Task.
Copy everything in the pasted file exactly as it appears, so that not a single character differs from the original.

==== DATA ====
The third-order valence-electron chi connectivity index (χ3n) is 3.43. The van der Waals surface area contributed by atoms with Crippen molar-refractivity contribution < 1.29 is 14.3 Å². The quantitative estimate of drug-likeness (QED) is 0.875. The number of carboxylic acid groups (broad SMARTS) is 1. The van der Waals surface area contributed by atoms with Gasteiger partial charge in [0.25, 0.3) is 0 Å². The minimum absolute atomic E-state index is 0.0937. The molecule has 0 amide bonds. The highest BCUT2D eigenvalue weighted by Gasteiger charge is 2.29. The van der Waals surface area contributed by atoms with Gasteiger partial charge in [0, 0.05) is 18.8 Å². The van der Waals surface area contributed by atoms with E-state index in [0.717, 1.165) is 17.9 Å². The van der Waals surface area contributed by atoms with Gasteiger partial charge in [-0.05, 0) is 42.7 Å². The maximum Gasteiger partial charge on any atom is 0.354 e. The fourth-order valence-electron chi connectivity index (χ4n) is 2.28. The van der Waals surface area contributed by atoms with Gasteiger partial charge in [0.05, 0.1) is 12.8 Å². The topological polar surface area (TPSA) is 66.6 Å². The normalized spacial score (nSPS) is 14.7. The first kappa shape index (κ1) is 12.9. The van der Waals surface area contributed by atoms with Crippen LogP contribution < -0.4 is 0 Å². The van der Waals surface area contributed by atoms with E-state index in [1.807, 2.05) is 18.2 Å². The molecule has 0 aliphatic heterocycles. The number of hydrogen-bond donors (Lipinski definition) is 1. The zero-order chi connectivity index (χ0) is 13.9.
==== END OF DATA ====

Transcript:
The third-order valence-electron chi connectivity index (χ3n) is 3.43. The van der Waals surface area contributed by atoms with Crippen molar-refractivity contribution < 1.29 is 14.3 Å². The quantitative estimate of drug-likeness (QED) is 0.875. The number of carboxylic acid groups (broad SMARTS) is 1. The van der Waals surface area contributed by atoms with Gasteiger partial charge in [0.25, 0.3) is 0 Å². The minimum absolute atomic E-state index is 0.0937. The molecule has 0 amide bonds. The highest BCUT2D eigenvalue weighted by Gasteiger charge is 2.29. The van der Waals surface area contributed by atoms with Gasteiger partial charge in [0, 0.05) is 18.8 Å². The van der Waals surface area contributed by atoms with E-state index in [0.717, 1.165) is 17.9 Å². The van der Waals surface area contributed by atoms with Gasteiger partial charge in [-0.05, 0) is 42.7 Å². The maximum Gasteiger partial charge on any atom is 0.354 e. The fourth-order valence-electron chi connectivity index (χ4n) is 2.28. The van der Waals surface area contributed by atoms with Gasteiger partial charge in [0.05, 0.1) is 12.8 Å². The topological polar surface area (TPSA) is 66.6 Å². The normalized spacial score (nSPS) is 14.7. The first kappa shape index (κ1) is 12.9. The van der Waals surface area contributed by atoms with Crippen LogP contribution < -0.4 is 0 Å². The van der Waals surface area contributed by atoms with E-state index in [1.807, 2.05) is 18.2 Å². The molecule has 0 aliphatic heterocycles. The number of hydrogen-bond donors (Lipinski definition) is 1. The zero-order chi connectivity index (χ0) is 13.9.